Guillaume Malette

I'm a web developer by day, trying to understand Ruby.

Short Rant about ActiveSupport::Concern

19 Mar 2018 » Ruby

This is a copy/paste of a comment I made on an internal pull request. I had been tagged on it because on my hard stance against ActiveSupport::Concern, asking me to clarify my objections. I’ve reworded my reply where it made sense.

Here is the code on which I was asked to comment:

module Component
  module AcquiredInformation
    extend ActiveSupport::Concern

    included do
      class << self
        class_attribute :component

        method = method(:component)
        self.component =
          Component::Discovery.from_method(method) ||
          Component::Discovery.fallback_component
      end
    end

    module ClassMethods
      def inherited(klass)
        klass.component =
          Component::Discovery.from_caller(caller) ||
          Component::Discovery.fallback_component

        super
      end
    end
  end
end

My Reply

My main problem is that ActiveSupport::Concern (later AS::C) encourages bad object-oriented design, while simultaneously having programmers forfeit their understanding of the object model.

I don’t want to dwell on what Ruby’s object model is; it’s the topic of an other discussion and most of you already know it. One thing is important to understand is that for class MyClass, the instance returned by MyClass.new and the class MyClass itself both are proper objects (later denoted instance and class, respectively). Great care must be applied in designing both, and both must not be confused for the other.

OO Design

AS::C conflates the class and the instance design by encouraging a single module that acts upon both.

In all cases where instances are used, the class itself is a factory. Adding more functionality to the class must take that fact into account to not violate the SRP.

Furthermore, for those that don’t know me, here’s one thing you must know: I fundamentally believe that naming things correctly is a prerequisite for good design. Naming concepts and objects is the best way we have to communicate meaning to one another, it’s basically one of the greatest decomposition technique at our disposal.

AS::C robs us of this ability to name the things by imposing a ClassMethods name to add features to the class object. The ClassMethods suggests that the module is just a bag of methods without necessitating a common, named concept.

Consider the CarrierService class (ed: an internal class), which, let’s remind ourself, is a factory generating CarrierService instances. It apparently has many other roles, of which most aren’t properly named.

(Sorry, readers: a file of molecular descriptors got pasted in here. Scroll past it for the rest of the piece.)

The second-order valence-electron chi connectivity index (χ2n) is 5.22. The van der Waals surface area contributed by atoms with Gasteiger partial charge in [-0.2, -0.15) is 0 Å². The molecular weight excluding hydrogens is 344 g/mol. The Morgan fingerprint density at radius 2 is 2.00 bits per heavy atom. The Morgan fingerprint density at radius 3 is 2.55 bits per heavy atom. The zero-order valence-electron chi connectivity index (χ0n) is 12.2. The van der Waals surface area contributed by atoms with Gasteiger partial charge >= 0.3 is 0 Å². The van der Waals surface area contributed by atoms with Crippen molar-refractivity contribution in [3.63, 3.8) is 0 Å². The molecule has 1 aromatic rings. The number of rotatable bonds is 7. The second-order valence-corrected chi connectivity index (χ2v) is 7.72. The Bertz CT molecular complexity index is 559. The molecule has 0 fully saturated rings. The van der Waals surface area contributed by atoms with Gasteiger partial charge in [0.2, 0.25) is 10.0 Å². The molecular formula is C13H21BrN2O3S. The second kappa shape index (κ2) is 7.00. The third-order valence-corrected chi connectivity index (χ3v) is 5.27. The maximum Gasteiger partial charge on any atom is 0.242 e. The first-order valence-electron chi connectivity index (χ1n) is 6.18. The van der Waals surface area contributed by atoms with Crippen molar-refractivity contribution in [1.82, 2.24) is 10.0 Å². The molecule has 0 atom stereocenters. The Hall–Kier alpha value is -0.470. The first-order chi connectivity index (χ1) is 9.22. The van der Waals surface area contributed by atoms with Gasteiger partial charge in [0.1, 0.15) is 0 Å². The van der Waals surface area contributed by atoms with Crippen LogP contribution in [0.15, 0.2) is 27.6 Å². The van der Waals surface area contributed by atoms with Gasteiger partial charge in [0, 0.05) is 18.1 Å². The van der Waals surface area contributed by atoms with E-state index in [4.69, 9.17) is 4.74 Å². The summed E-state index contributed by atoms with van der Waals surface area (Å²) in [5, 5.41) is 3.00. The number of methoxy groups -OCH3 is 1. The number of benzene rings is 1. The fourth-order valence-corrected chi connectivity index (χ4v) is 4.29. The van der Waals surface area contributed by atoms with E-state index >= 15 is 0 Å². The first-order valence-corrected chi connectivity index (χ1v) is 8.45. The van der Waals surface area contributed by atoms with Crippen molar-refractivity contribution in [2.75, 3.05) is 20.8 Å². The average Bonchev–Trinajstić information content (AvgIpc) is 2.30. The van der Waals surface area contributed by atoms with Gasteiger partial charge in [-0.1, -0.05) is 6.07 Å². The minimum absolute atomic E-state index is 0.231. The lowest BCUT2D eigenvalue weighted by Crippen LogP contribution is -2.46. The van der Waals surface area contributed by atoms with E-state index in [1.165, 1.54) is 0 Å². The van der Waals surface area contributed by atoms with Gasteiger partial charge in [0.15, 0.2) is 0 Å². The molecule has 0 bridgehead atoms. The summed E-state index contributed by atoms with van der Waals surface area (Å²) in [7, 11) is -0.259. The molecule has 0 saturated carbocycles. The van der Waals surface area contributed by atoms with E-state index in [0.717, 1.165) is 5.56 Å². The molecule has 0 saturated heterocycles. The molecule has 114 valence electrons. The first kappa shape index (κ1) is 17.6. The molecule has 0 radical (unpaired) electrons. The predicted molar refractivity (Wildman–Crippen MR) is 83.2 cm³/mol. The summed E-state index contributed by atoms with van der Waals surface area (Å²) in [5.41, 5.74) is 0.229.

> CarrierService.singleton_class.ancestors
[
 IdentityCache::ShouldUseCache::ClassMethods,
 IdentityCache::QueryAPI::ClassMethods,
 IdentityCache::ConfigurationDSL::ClassMethods,
 IdentityCache::CacheKeyGeneration::ClassMethods,
 IdentityCache::BelongsToCaching::ClassMethods,
 EncryptableAttributes::ClassMethods,
 ...

What does it mean to say that CarrierService is a IdentityCache::ShouldUseCache::ClassMethods? Is it a grab-bag of methods related to IdentityCache, or is it a behaviour compatible with the factory role?

Object Model

AS::C has programmers forfeit their understanding of what it means for an object to either include or extend a module, by having them always include, and use the self module to act upon the instance’s class, and ClassMethods module to act upon the class’s class, even in cases where only the latter is necessary.

Taking the code-at-hand as an example. The only behaviour we want to change it the class’s; the instance should remain unmodified. To do so, the code using AS::C does many things:

  • Define a Component::AcquiredInformation module and makes it inherit from AS::C
  • Defines a ClassMethod module
  • Upon defining instances as inheriting from Component::AcquiredInformation, it reopens that instances’s class to define an attribute on it
  • Upon defining a class that inherits from Component::AcquiredInformation::ClassMethods, it modifies the class to overwrite the attribute

Now consider a module built for the same purpose but that doesn’t conflate instance and class. It could use the extended hook to define the attribute, and the inherited hook to overwrite the attribute.

module Component
  module AcquiredInformation
    def self.extended(base)
      base.class_attribute :component

      method = base.method(:component)
      base.component =
        Component::Discovery.from_method(method) ||
        Component::Discovery.fallback_component
    end

    def inherited(klass)
      klass.component =
        Component::Discovery.from_caller(caller) ||
        Component::Discovery.fallback_component

      super
    end
  end
end

I agree that this still isn’t the greatest OO design, but at least it’s radically simpler.

Because I struggle to find a single case in which using AS::C actually provides a better design than not using it, I am a hardliner of never using it.

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